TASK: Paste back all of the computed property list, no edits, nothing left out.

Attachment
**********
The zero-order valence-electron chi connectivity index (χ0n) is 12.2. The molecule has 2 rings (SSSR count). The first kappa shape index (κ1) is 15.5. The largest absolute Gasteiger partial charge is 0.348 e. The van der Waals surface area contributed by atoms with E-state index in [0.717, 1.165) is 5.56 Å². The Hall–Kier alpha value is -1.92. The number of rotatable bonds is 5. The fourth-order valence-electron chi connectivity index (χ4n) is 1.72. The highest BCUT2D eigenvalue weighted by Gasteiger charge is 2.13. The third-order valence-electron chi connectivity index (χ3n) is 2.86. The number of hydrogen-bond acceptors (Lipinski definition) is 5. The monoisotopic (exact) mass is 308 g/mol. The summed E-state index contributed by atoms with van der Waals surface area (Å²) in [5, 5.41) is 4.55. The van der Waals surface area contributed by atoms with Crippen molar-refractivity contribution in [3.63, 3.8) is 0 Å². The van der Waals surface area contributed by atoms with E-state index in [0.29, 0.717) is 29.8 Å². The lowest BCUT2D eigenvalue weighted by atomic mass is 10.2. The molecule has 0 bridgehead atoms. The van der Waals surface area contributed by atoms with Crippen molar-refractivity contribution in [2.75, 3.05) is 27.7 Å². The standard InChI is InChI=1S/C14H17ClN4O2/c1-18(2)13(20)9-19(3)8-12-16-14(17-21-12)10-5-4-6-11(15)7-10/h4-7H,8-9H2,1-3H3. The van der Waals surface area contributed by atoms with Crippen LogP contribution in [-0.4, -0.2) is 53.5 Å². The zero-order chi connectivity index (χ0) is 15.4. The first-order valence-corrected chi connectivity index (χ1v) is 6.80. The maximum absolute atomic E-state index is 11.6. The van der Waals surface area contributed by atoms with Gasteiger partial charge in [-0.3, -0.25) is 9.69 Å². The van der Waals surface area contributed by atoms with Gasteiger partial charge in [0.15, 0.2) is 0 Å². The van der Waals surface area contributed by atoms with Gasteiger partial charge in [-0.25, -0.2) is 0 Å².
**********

The zero-order valence-electron chi connectivity index (χ0n) is 12.2. The molecule has 2 rings (SSSR count). The first kappa shape index (κ1) is 15.5. The largest absolute Gasteiger partial charge is 0.348 e. The van der Waals surface area contributed by atoms with E-state index in [0.717, 1.165) is 5.56 Å². The Hall–Kier alpha value is -1.92. The number of rotatable bonds is 5. The fourth-order valence-electron chi connectivity index (χ4n) is 1.72. The highest BCUT2D eigenvalue weighted by Gasteiger charge is 2.13. The third-order valence-electron chi connectivity index (χ3n) is 2.86. The number of hydrogen-bond acceptors (Lipinski definition) is 5. The monoisotopic (exact) mass is 308 g/mol. The summed E-state index contributed by atoms with van der Waals surface area (Å²) in [5, 5.41) is 4.55. The van der Waals surface area contributed by atoms with Crippen molar-refractivity contribution in [3.63, 3.8) is 0 Å². The van der Waals surface area contributed by atoms with E-state index in [0.29, 0.717) is 29.8 Å². The lowest BCUT2D eigenvalue weighted by atomic mass is 10.2. The molecule has 0 bridgehead atoms. The van der Waals surface area contributed by atoms with Crippen molar-refractivity contribution in [2.75, 3.05) is 27.7 Å². The standard InChI is InChI=1S/C14H17ClN4O2/c1-18(2)13(20)9-19(3)8-12-16-14(17-21-12)10-5-4-6-11(15)7-10/h4-7H,8-9H2,1-3H3. The van der Waals surface area contributed by atoms with Crippen LogP contribution in [-0.4, -0.2) is 53.5 Å². The zero-order chi connectivity index (χ0) is 15.4. The first-order valence-corrected chi connectivity index (χ1v) is 6.80. The maximum absolute atomic E-state index is 11.6. The van der Waals surface area contributed by atoms with Gasteiger partial charge in [-0.3, -0.25) is 9.69 Å². The van der Waals surface area contributed by atoms with Gasteiger partial charge in [0.15, 0.2) is 0 Å². The van der Waals surface area contributed by atoms with Gasteiger partial charge in [-0.25, -0.2) is 0 Å².